Brands can be playful, professional, creative, or simple (much like the diverse personalities of creators). Using a visual identity as part of your overall brand can help. Colour and type definitely evoke a particular character. I'll define the brand and the details in a future post.

Next: speed is king. Get something done and post it. Overthinking and over-editing are not as necessary (at first). Think of the long game. Today's small details won't matter years from now. But taking a week to do something that should take just an hour will delay your future. Speed it up.

Lastly, respond to people who comment and reach out. It goes a long way. Incredible leverage isn't helpful if you're not building an audience. Inputs today create an audience. Tomorrow, the audience becomes something you have that you can also use to create newer and better outcomes.

A Little Story on Connecting with Your Fans:

You can tell by now that I'm a fan of Nathan Latka. I reached out to him on IG probably a year ago, and he responded. It was when he was promoting his book. He'd sent me a nice note thanking me for letting my followers know to grab a copy. Over time, we chatted briefly here and there.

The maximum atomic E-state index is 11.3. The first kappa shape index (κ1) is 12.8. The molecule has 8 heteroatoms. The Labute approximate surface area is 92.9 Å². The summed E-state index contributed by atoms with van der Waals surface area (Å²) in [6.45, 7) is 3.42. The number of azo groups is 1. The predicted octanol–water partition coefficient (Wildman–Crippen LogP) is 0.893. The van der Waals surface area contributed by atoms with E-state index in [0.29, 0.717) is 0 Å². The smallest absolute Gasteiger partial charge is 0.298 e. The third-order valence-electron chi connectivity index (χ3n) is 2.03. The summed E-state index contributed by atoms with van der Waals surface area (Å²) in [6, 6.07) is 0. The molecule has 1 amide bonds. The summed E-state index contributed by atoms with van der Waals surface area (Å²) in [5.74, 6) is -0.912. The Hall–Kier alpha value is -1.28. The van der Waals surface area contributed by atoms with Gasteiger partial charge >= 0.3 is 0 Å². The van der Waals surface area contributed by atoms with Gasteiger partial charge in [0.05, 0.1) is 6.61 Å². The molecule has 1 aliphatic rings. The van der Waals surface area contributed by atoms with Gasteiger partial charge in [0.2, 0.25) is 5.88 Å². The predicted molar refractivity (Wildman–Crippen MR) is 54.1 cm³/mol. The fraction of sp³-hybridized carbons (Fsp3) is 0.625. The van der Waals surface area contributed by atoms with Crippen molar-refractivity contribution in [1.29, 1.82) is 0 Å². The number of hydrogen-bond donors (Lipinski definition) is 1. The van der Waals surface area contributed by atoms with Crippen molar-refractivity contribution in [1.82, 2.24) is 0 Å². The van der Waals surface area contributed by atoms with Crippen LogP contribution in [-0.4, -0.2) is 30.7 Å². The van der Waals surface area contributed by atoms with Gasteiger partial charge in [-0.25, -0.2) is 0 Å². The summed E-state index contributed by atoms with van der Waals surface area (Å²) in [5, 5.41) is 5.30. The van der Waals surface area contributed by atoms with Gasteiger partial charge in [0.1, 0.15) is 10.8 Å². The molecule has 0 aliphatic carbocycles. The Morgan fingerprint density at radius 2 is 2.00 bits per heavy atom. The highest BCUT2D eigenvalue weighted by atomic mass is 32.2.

Now, I help him with some admin work on his live show. I don't do much, but it's nice to help out someone who wrote something that helped you. I believe in reciprocity and feel this is a great way to show it. It's been a great few shows so far.

I'd encourage you to check it out: again, the show's called Deal or Bust, and it's every Thursday at 1pm CST on Youtube. Last week a SaaS founder got 600k and two new and reputable partners. The content teachers more about business than several university classes. Responding to people goes a long way. You never know. But by not responding, they'll eventually stop trying to connect with you.

There's less leverage if you don't have people in your corner.

Imagine the opposite though.

Thousands reaching out to help you. Sounds better, doesn't it?